Prepare an AS/CR comparing and contrasting John Hick’s “Religious Pluralism and Ultimate Reality” and Alvin Plantinga’s “Pluralism: A Defense of Religious Exclusivism” (link to the Plantinga article is in your syllabus for Week 4)
In order to do this assignment, you need to summarize both arguments in the AS portion of the assignment in 100 words for Hick and 100 words for Plantinga (10% variance still applies).
Then, for the CR, you will need to say if you agree with either Hick or with Plantinga, or neither, and you must then provide thoughtful, logical, good reasons for your position (as discussed in the Grading Rubric), and you must do this in 100 words or less. So, you might start the CR portion of the assignment by making a clear statement such as,
“After comparing and contrasting Hick and Plantinga, I find that I agree or disagree with Hick/Plantinga/ or neither, for the following reasons.” Then, state your reasons as economically as possible in 1., 2., 3. order. So, your CR would look very similar to this format:
After comparing and contrasting Hick and Plantinga’s arguments, I agree/disagree with Hick/Plantinga for the following reasons:
Last reminder, for all AS/CR Assignments going forward, remember to include the word count for the AS & CE as follows:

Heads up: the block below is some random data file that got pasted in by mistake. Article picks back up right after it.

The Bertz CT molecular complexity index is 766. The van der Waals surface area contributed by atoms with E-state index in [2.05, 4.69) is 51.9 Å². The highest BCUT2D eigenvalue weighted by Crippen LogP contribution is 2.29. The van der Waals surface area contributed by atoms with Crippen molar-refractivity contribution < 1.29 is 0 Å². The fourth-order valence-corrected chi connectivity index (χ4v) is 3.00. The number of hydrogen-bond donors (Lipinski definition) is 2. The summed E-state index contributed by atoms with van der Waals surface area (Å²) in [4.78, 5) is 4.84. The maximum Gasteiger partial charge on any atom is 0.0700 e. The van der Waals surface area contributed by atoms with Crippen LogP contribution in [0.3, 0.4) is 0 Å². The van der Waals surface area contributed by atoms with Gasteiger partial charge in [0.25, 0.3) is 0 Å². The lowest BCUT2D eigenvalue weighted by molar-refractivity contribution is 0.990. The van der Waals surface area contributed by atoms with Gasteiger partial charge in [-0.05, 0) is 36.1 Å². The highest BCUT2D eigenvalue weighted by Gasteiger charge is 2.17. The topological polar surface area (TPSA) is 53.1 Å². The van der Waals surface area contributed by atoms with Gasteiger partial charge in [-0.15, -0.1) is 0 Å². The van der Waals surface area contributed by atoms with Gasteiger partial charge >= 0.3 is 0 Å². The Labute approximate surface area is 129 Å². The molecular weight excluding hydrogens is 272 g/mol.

At the core of this narration is the fact that the nature of enforcement of Islamic tenets in the length and breadth of the Empire kept shifting with time. Although Islam and the Ottoman Empire were inseparable, since the very foundation of the Empire was Islamic, the actual manner in which Islam was enforced in the Empire varied in relation to time and geographical space. The pattern in which Islam was enforced altered from that of a brutal version at the beginning of the Empire to one that moderated greatly as the decades and centuries progressed. In other words, the dispensation shifted from Jihad to Dhimma.  The nature and reasons for this metamorphosis forms the heart of the paper. Moreover, Islam in its unadulterated form could not be enforced in a monolithic, homogeneous fashion in all the centuries of Ottoman rule, because the territories they governed were vast and disparate. In view of this complex scenario, this paper, due to the severe constraint of space, takes up only two important aspects of Islam that were more or less a constant in the Empire as it grew –the treatment of non-Muslim subjects, and of women. In these, an overwhelmingly large part is devoted to the former, because administration enjoyed greater primacy, while the latter is referred to in passing. On account of this dearth of space, a unique element of the Ottoman Islamic military, the Janissaries, is left out. Part III: Discussion: The ascendancy to power of the Ottomans took place in the backdrop of the waning of authority of the Seljuk dynasty, the dominant power of Asia Minor until then. In the given situation, since the political situation was very volatile, and opportunity was afforded to building an empire to one who succeeded in this unstable milieu, what was needed was brute force to achieve these ends. The period saw a novelty –the formation of a band of savage and predatory men calling themselves the Ghazis. Fanatically dedicated to Islam, these warriors derived their authority from the Islamic notion of Jihad –Holy War. The earliest Ottomans were typical examples of Ghazis. This concept enabled the Ottomans, who till then had been an insignificant vassal of the Seljuk dynasty, to now establish their authority in the region. This is how the establishment of the Ottoman Empire was based entirely on a primitive interpretation of and resort to militant Islam. (Turnbull, 2003, p. 10) From these beginnings, over the years, the Ottomans displayed towards non-Muslim subjects a sense of tolerance that would put Europe to shame. During the 14th, 15th and 16th centuries, when events such as the Inquisitions were becoming milestones in Europe’s history, the Jews found refuge in the Ottoman Empire. This was the predominant destination to which the persecuted Jews milled, and were able to practice their way of life without any hindrance. A Hapsburg ambassador in the court of Suleiman the Magnificent had this to say about the Ottoman Sultan’s attitude towards his empire’s non-Muslim subjects: It is by merit that men rise in the service, a system which insures that posts should be assigned to the competent . . . . They do not believe that high qualities are either natural or hereditary . . . , but that they are partly the gift of God, and partly the result of good training, great industry, and . . . zeal . . . . Honors, high posts and judgeships are the rewards of great ability and good service. This is the reason that they are successful in their undertakings. (Levy, 1992, p. 15) Reasons for the change in attitude: Some major reasons can be attributed for this benign treatment of these subjects. As inheritors of the pristine tenets of Islam, these rulers considered Christian and Jewish people their theological predecessors; on account of this, although the Koran was considered the final and purest revelation, the same Koran, the ultimate fountainhead of wisdom to the Muslims, also placed upon Muslim rulers an obligation to protect their non-Muslim subjects, under the covenant of the Dhimma. (Levy, 1992, pp. 15, 16) For this protection, these subjects had to pay a tax, and were required to live under some restrictions, such as acceptance of Muslim superiority, being banned from riding animals that Muslims rode, and being made to wear distinguishing dresses or badges. (Lewis, 1982, p. 5) Other restrictions included being obliged to build houses lower than those of Muslims, being proscribed from residing in the neighbourhood of a mosque, and allocation of the place of dispute resolution between minorities. (Göçek , 1996, p. 35) However, essentially, as pointed out by Lewis (1982), d>GET ANSWER